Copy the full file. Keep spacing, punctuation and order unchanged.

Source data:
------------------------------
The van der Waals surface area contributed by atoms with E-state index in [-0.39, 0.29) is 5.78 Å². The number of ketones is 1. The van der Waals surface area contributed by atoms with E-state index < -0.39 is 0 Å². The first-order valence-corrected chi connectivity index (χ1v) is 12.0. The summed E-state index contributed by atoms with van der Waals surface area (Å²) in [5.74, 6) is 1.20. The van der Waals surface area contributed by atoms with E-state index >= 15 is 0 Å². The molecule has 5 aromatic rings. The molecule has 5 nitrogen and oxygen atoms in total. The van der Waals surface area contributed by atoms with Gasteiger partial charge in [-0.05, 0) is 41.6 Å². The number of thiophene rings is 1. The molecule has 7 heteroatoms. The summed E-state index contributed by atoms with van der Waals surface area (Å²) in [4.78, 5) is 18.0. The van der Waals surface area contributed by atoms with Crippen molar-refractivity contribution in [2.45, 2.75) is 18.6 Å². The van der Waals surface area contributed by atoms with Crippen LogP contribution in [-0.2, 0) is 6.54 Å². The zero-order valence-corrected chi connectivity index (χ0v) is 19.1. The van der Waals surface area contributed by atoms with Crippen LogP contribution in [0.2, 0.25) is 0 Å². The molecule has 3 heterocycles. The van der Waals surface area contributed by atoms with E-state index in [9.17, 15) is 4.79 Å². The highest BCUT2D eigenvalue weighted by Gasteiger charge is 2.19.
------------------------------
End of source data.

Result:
The van der Waals surface area contributed by atoms with E-state index in [-0.39, 0.29) is 5.78 Å². The number of ketones is 1. The van der Waals surface area contributed by atoms with E-state index < -0.39 is 0 Å². The first-order valence-corrected chi connectivity index (χ1v) is 12.0. The summed E-state index contributed by atoms with van der Waals surface area (Å²) in [5.74, 6) is 1.20. The van der Waals surface area contributed by atoms with E-state index >= 15 is 0 Å². The molecule has 5 aromatic rings. The molecule has 5 nitrogen and oxygen atoms in total. The van der Waals surface area contributed by atoms with Gasteiger partial charge in [-0.05, 0) is 41.6 Å². The number of thiophene rings is 1. The molecule has 7 heteroatoms. The summed E-state index contributed by atoms with van der Waals surface area (Å²) in [4.78, 5) is 18.0. The van der Waals surface area contributed by atoms with Crippen molar-refractivity contribution in [2.45, 2.75) is 18.6 Å². The van der Waals surface area contributed by atoms with Crippen LogP contribution in [-0.2, 0) is 6.54 Å². The zero-order valence-corrected chi connectivity index (χ0v) is 19.1. The van der Waals surface area contributed by atoms with Crippen LogP contribution in [0.2, 0.25) is 0 Å². The molecule has 3 heterocycles. The van der Waals surface area contributed by atoms with E-state index in [9.17, 15) is 4.79 Å². The highest BCUT2D eigenvalue weighted by Gasteiger charge is 2.19.